Michael Klarman, Rethinking the Civil Rights and Civil Liberties Revolutions, 82 Virginia Law Review 1 (1996).
Richard Abel, Law and Society: Project and Practice, 6 Annual Review of Law and Social Sciences 1 (2010)

Class 7: The Critique of the Politics of Recognition
Nancy Fraser, Rethinking Recognition, 3 New Left Review 107 (2000).
Richard T. Ford, Beyond “Difference”: A Reluctant Critique of Legal Identity Politics, 38 in Left Legalism/ Left Critique (Wendy Brown & Janet Halley—eds., Duke University Press, 2002)

Extra:
Charles Taylor, The Politics of Recognition, in Multiculturalism: Examining the Politics of Recognition (Amy Gutman—ed., 1994).  

Class 8: Democratizing Bureaucracy
Gerald Frug, The Ideology of Bureaucracy in American Law, 97 Harvard Law Review 1267 (1984).
Gerald E. Frug, Administrative Democracy, 40 Toronto Law Journal 240 (1990).

Class 9: Critical Race Theory
Critiques of CLS: Kimberle Williams Crenshaw, Race, Reform and Retrenchment: Transformation and Legitimation in Antidiscrimination Law, 101 Harvard Law Review 1331 (1988).
Critiques of Feminism: Angela Harris, Race and Essentialism in Feminist Legal Theory, 42 Stanford Law Review 581 (1990).

Extra:
Race and Races: Cases and Resources for a Diverse America (Perea, Delgado, Harris, Stefancic, Wildman—eds., 2nd ed., 2007)

Class 10: How Do we Study Law? Hierarchy in Legal Education
Duncan Kennedy, Legal Education as Training for Hierarchy, in The Politics of Law: A Progressive Critique (David Kairys—ed., 3rd ed., 1998).

Method of assessment

Assessment weighting: 100% coursework (three reaction papers 1,000 word 10% each and one 4,000 word essay 70%). Resubmission of coursework regulations apply.

Suggested reading

Select reading materials:
Abel, Richard. 2010. Law and Society: Project and Practice, 6 Annual Review of Law and Social Sciences 1.
Cohen, Morris. 1933. Property and Sovereignty, in Law and the Social Order: Essays in Legal Philosophy.
Crenshaw, Kimberle Williams. 1988. Race, Reform and Retrenchment: Transformation and Legitimation in Antidiscrimination Law, 101 Harvard Law Review 1331.
Deleuze, Gilles & Felix Guattari, 1986. Kafka: Toward a Minor Literature. University of Minnesota Press.
Fisher, Horwitz & Reed. 1993. American Legal Realism. Oxford University Press.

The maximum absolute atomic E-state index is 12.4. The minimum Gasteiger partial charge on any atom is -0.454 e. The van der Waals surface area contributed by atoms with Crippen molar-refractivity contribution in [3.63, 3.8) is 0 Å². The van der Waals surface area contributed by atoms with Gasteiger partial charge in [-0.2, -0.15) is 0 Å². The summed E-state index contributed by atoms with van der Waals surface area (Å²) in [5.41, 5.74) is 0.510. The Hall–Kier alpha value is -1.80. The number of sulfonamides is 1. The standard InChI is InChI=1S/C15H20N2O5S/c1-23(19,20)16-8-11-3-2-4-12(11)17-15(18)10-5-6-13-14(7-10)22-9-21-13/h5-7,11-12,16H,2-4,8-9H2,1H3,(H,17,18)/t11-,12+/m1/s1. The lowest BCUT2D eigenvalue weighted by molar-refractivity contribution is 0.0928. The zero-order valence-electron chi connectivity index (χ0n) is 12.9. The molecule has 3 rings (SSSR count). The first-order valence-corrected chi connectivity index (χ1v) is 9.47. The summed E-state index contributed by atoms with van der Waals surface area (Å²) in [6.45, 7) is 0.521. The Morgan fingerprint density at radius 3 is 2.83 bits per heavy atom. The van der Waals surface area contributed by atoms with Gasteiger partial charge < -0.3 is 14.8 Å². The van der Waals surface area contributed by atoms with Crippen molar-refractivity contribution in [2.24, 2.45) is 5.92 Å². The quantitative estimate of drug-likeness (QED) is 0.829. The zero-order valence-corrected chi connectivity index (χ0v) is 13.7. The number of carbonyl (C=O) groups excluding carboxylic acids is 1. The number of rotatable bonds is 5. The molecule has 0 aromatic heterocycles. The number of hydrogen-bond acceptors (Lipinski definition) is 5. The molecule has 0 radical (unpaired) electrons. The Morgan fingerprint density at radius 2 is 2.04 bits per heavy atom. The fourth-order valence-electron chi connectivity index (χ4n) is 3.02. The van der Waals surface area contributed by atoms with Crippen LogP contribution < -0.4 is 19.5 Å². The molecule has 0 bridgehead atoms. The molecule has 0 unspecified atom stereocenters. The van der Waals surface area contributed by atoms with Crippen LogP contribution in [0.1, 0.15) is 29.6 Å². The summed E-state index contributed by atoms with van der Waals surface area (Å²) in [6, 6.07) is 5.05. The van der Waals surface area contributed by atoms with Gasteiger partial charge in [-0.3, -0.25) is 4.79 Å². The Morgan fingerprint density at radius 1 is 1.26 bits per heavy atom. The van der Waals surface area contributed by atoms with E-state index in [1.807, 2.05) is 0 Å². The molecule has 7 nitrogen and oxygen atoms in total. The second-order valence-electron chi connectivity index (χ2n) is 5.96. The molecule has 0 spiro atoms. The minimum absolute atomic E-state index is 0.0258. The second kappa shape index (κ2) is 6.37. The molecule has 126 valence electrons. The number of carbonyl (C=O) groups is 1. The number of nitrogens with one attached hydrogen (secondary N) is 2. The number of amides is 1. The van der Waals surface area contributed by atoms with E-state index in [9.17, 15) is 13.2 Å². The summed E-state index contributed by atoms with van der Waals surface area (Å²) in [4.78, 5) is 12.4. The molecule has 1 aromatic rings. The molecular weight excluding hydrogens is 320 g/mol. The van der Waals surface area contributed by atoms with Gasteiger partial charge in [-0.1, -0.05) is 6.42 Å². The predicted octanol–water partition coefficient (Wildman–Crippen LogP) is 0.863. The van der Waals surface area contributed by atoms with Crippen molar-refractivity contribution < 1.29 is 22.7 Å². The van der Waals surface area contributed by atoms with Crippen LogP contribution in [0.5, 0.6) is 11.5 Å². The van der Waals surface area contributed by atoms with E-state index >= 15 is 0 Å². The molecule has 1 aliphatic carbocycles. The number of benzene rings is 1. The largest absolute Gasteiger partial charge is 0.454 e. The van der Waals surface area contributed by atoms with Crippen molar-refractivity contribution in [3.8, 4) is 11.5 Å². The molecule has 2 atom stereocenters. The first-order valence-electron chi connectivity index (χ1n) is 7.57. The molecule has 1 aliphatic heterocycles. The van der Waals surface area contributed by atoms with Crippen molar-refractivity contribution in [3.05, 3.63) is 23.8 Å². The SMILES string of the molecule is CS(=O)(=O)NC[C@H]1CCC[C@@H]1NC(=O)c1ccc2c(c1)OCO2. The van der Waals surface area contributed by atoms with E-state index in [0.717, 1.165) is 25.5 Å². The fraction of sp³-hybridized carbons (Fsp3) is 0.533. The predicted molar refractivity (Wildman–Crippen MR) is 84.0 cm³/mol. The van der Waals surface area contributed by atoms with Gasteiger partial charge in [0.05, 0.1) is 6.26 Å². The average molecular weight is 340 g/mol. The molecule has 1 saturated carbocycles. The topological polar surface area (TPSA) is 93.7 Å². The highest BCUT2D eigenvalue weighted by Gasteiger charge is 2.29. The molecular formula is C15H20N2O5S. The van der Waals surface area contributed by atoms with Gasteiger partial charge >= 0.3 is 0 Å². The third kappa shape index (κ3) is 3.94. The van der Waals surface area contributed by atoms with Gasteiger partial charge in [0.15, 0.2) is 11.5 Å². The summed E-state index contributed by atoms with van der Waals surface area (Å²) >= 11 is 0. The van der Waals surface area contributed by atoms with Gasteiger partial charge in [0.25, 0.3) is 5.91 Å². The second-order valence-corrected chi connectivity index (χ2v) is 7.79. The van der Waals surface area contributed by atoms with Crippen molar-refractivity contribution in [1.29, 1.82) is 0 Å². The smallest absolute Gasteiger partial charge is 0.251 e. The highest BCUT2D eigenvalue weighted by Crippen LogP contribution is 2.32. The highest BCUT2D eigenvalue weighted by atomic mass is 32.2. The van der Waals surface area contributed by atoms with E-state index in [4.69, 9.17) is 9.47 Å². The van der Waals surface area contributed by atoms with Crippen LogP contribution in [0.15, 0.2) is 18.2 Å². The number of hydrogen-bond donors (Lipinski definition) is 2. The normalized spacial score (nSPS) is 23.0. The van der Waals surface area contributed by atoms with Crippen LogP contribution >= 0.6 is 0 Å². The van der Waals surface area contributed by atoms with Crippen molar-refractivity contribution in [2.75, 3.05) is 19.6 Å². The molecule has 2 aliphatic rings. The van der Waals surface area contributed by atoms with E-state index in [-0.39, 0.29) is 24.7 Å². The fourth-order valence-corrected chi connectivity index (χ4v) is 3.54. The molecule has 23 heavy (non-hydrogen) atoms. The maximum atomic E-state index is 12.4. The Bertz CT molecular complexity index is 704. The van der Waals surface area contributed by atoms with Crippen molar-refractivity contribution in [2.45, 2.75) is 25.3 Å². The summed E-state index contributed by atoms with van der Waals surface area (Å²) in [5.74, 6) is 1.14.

Ford, Richard T. 2002. Beyond “Difference”: A Reluctant Critique of Legal Identity Politics, in Left Legalism/ Left Critique (Wendy Brown & Janet Halley—eds., Duke University Press)
Fraser, Nancy. 2000. Rethinking Recognition, 3 New Left Review 107.
Freeman, Alan & Elizabeth Mensch. 1987. The Public-Private Distinction in American Law and Life, 36 Buffalo Law Review 237.
Frug, Gerald. 1984. The Ideology of Bureaucracy in American Law, 97 Harvard Law Review 1267.
--------------. 1990. Administrative Democracy, 40 Toronto Law Journal 240.
Harris, Angela. 1990.  Race and Essentialism in Feminist Legal Theory, 42 Stanford Law Review 581.

Hohfeld, Wesley. 1913. Some Fundamental Legal Conceptions as Applied in Judicial Reasoning, 23(1) Yale Law Journal 16.
Hale, Robert. 1923. Coercion and Distribution in a Supposedly Non-Coercive State, 38 Political Science Quarterly 470.
Kafka, Franz. 2009. The Trial (Oxford University Press)
Kafka, Franz. 2009. In the Penal Colony, in The Metamorphosis and Other Stories (Oxford University Press)
Kennedy, Duncan. 1982. The Stages of the Decline of the Public/Private Distinction, 130 University of Pennsylvania Law Review 1394.
---------. 1991. The Stakes of Law, or Hale and Foucault! 15 Legal Studies Forum 327.
-----------. 1998. Legal Education as Training for Hierarchy, in The Politics of Law: A Progressive Critique (David Kairys—ed., 3rd ed.).
----------. 2002. The Critique of Rights in Critical Legal Studies, LEFT LEGALISM/ LEFT CRITIQUE (Brown and Halley, eds.)
-----------. 2008. A Left Phenomenological Critique of the Alternative to Hart/Kelsen Theory of Legal Interpretation, in Legal Reasoning: Collected Essays.     
Klarman, Michael. 1996. Rethinking the Civil Rights and Civil Liberties Revolutions, 82 Virginia Law Review 1.
Marx. Karl. 1978. On the Jewish Question, in The Marx—Engels Reader (2nd ed., Robert Tucker-ed.)
Perea, Delgado, Harris, Stefancic, Wildman—eds,. 2007. Race and Races: Cases and Resources for a Diverse America (2nd ed.)
Posner, Richard. 2009. Law and Literature (3rd edition)
Rosenberg, Gerald. 2008 The Hollow Hope: Can Courts Bring About Social Change? (2nd ed.)
Singer, Joseph William. 1988. Legal Realism Now, 76 California Law Review 465.
Taylor, Charles. 1994. The Politics of Recognition, in Multiculturalism: Examining the Politics of Recognition (Amy Gutman—ed.).